The U.S. Supreme Court found in 1986 that executions of the insane are unconstitutional. In a concurring opinion, Justice Lewis Powell concluded that "the Eighth Amendment forbids the execution only of those who are unaware of the punishment they are about to suffer and why they are to suffer it."
Sitting in death row is Percy Walton guilty in 1997 to the murders of Jessie and Elizabeth Kendrick, a couple in their 80s, and 33-year-old Archie Moore , robbed and shot in the head; Moore's body was found stuffed in a closet, his corpse doused in cologne. At trial, the prosecutor called Walton "a sadistic, ruthless and cold-blooded murderer who has no conscience."
He was scheduled to die on Friday, but Gov. Timothy M. Kaine on Monday postponed his execution. It was the second time the governor has temporarily halted Walton's execution. In June, Kaine issued a six-month delay to allow for an independent evaluation of Walton's mental condition. The results of that evaluation prompted the governor to delay Walton's execution an additional 18 months, until June 10, 2008, for "continued observation" of his mental state.
Walton "is severely mentally impaired and meets the Supreme Court's definition of mental incompetence," Kaine said. "At the same time, it is within the realm of possibility -- though unlikely -- that Walton's mental impairment is not permanent."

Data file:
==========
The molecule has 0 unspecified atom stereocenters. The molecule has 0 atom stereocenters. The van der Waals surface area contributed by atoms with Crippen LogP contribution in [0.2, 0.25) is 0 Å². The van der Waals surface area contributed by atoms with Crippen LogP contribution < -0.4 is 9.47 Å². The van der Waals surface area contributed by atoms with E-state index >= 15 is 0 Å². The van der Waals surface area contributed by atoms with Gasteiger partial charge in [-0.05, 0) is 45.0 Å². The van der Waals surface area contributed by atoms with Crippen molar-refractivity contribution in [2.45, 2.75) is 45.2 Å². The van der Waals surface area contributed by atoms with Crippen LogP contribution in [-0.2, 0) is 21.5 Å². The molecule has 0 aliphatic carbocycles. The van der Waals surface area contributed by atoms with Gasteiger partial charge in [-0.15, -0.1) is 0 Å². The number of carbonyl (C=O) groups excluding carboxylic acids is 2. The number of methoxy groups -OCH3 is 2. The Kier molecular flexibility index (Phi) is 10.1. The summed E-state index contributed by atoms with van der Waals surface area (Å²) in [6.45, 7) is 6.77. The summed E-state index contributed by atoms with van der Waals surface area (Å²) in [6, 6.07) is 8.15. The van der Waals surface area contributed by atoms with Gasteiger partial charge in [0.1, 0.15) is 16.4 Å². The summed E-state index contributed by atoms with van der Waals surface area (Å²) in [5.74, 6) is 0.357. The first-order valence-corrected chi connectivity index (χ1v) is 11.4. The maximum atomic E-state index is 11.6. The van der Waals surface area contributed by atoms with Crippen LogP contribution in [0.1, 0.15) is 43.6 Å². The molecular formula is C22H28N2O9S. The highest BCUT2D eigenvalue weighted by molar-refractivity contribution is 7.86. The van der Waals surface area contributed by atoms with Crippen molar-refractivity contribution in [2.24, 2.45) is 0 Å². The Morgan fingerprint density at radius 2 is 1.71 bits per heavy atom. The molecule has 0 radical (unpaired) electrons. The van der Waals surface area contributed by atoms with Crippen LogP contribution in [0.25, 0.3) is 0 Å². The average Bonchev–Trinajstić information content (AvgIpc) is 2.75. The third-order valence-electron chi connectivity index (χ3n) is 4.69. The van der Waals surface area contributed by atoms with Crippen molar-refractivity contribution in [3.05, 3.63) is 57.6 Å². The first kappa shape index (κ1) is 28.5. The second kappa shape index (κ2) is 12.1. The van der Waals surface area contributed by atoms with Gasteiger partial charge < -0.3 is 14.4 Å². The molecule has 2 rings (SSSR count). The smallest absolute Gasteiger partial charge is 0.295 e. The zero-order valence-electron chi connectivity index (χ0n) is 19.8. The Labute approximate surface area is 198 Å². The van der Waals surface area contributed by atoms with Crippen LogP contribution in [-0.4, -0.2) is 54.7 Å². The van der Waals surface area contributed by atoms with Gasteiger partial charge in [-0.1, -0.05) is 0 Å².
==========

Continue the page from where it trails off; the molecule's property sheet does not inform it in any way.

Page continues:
"Percy was and remains deeply schizophrenic and mentally retarded," said Walton's attorney, Nash Bilisoly. "He still has no concept as to the fact that he's going to die or why and, in our view, it makes no sense to execute someone in that condition."
One prison psychiatrist testified that Walton was "floridly psychotic."
In letters to The Associated Press, several of Walton's fellow death row inmates said his behavior is consistently bizarre, describing him as "nuttier than a fruitcake," "crazy as a bed bug," and "a walking talking cuckoo bird." His prison nickname is "Crazy Horse."
Inmate William Van Poyck, who has been on the row with Walton for seven years, said Walton is unable to engage in any meaningful conversation, responding to most questions with a monotone "yeah" or "no."
"I've served approximately 34 years in adult prisons, which is to say I've got a lot of experience being around truly insane men, and Percy ranks right at the top of crazy guys I've encountered," wrote Van Poyck, a Florida death row inmate being held in Virginia.
The Kendricks' daughter, Barbara Case, said she is unsure about Walton's current mental state...but
"If something happens December 8th and (Walton) doesn't die, it's not going to bother me one bit," Case said. "Because you know what? I really think the worse punishment ... is for him to be locked up the rest of his life."
So who is the execution for ?? Who is it to satisfy ??